In recent years, the conviction of a major Canadian company on foreign bribery charges coupled with a record penalty would have ranked as the year’s biggest Canadian corruption story. This year is different. Legal cases aside, Canada’s more important corruption-related story in 2013 is the overhaul the Canadian parliament and government recently performed on its foreign corruption law, which is called the Corruption of Foreign Public Officials Act, or CFPOA.
In January, Griffiths Energy completed the first voluntary disclosure process for violations of the CFPOA. The large energy company admitted paying a $2 million in bribes to the wife of an African ambassador disguised as consulting fees. Griffiths Energy paid a fine of $10.35 million, the largest ever under the CFPOA.
Griffiths Energy avoided supervised probation, which is a form of a court supervised compliance program, by satisfying prosecutors that it had already implemented a vigorous compliance program at the time of the plea.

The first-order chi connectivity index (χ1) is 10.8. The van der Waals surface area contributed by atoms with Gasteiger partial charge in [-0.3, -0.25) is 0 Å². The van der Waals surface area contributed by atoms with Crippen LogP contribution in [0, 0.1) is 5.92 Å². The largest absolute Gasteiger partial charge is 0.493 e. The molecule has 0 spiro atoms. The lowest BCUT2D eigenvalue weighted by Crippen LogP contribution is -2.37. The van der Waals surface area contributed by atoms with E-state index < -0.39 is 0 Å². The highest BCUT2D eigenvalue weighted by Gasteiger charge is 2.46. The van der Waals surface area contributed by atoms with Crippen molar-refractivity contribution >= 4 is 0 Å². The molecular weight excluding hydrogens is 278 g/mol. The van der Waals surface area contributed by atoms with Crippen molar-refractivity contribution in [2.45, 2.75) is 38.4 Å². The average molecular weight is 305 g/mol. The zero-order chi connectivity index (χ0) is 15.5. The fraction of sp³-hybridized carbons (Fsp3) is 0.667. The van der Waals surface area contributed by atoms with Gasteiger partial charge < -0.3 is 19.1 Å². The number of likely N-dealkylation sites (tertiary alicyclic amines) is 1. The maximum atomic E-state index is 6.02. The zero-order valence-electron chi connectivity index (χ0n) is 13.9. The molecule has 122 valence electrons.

By itself, the Griffiths case would have been an important sign of Canada’s renewed focus on combating foreign corruption. It was only the second major conviction under the CFPOA, after that of Niko Resources Inc. in June 2011. The CFPOA was enacted in 1999.
Following the Griffiths conviction, Canada enacted a new, fully revamped CFPOA address most, if not all, earlier criticisms of Canada’s international corruption law.
Not to be overlooked in the fanfare that the new statutory amendments have caused is the first prosecution and conviction on August 15, 2013, of an individual under the CFPOA, in the case of R. v. Karigar. Recent investigations by the Royal Canadian Mounted Police have led to other charges against individuals under the CFPOA, which are now pending in courts.
The new CFPOA
The significant amendments to the CFPOA were proclaimed on June 19, 2013. Some have characterized the changes to the CFPOA as merely amendments, but in the view of many it is a complete revision of the law. It imposes new penalties, addresses challenges to its jurisdiction and, most importantly, creates new offenses with a clear motive to make these offenses criminal in nature. Thus, Canada has chosen to not follow the so-called “dual track” approach the United States often follows in its Foreign Corrupt Practices Act cases.
The first significant change in the Canadian law is that the maximum prison sentence is increased from five to fourteen years. This lengthening of the sentence illuminates the prospect of “house arrest.”